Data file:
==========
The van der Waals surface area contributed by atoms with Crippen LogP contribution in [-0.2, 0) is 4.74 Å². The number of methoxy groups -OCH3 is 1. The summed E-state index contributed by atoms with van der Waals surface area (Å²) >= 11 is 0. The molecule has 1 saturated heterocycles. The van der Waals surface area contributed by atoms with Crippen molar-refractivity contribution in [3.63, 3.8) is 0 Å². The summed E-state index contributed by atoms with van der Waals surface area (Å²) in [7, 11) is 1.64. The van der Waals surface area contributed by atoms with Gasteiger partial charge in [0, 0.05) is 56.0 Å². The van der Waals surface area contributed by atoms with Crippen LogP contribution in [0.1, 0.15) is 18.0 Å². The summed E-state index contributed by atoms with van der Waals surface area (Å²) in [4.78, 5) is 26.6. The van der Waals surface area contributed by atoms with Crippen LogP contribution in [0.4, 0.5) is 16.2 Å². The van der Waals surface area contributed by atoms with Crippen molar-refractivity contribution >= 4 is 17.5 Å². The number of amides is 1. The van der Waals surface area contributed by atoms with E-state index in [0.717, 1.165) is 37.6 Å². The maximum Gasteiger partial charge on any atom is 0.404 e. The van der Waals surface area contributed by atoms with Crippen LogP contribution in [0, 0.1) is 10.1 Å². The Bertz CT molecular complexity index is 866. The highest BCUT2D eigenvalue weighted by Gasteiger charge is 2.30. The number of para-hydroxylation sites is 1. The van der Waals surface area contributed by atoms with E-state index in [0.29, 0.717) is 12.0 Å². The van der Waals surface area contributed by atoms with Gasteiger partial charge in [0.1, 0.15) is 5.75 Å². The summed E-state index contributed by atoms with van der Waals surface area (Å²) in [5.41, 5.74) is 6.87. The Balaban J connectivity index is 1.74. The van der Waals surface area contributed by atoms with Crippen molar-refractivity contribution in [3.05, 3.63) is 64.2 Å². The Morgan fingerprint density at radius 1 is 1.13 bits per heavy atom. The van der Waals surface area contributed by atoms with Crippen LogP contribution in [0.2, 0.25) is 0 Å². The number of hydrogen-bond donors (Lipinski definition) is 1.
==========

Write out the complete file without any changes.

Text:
The van der Waals surface area contributed by atoms with Crippen LogP contribution in [-0.2, 0) is 4.74 Å². The number of methoxy groups -OCH3 is 1. The summed E-state index contributed by atoms with van der Waals surface area (Å²) >= 11 is 0. The molecule has 1 saturated heterocycles. The van der Waals surface area contributed by atoms with Crippen molar-refractivity contribution in [3.63, 3.8) is 0 Å². The summed E-state index contributed by atoms with van der Waals surface area (Å²) in [7, 11) is 1.64. The van der Waals surface area contributed by atoms with Gasteiger partial charge in [0, 0.05) is 56.0 Å². The van der Waals surface area contributed by atoms with Crippen LogP contribution in [0.1, 0.15) is 18.0 Å². The summed E-state index contributed by atoms with van der Waals surface area (Å²) in [4.78, 5) is 26.6. The van der Waals surface area contributed by atoms with Crippen LogP contribution in [0.4, 0.5) is 16.2 Å². The van der Waals surface area contributed by atoms with Crippen molar-refractivity contribution >= 4 is 17.5 Å². The number of amides is 1. The van der Waals surface area contributed by atoms with E-state index in [0.717, 1.165) is 37.6 Å². The maximum Gasteiger partial charge on any atom is 0.404 e. The van der Waals surface area contributed by atoms with Crippen LogP contribution in [0, 0.1) is 10.1 Å². The Bertz CT molecular complexity index is 866. The highest BCUT2D eigenvalue weighted by Gasteiger charge is 2.30. The number of para-hydroxylation sites is 1. The van der Waals surface area contributed by atoms with E-state index in [0.29, 0.717) is 12.0 Å². The van der Waals surface area contributed by atoms with Gasteiger partial charge in [0.1, 0.15) is 5.75 Å². The summed E-state index contributed by atoms with van der Waals surface area (Å²) in [5.41, 5.74) is 6.87. The Balaban J connectivity index is 1.74. The van der Waals surface area contributed by atoms with Crippen molar-refractivity contribution in [3.05, 3.63) is 64.2 Å². The Morgan fingerprint density at radius 1 is 1.13 bits per heavy atom. The van der Waals surface area contributed by atoms with Crippen LogP contribution in [0.2, 0.25) is 0 Å². The number of hydrogen-bond donors (Lipinski definition) is 1.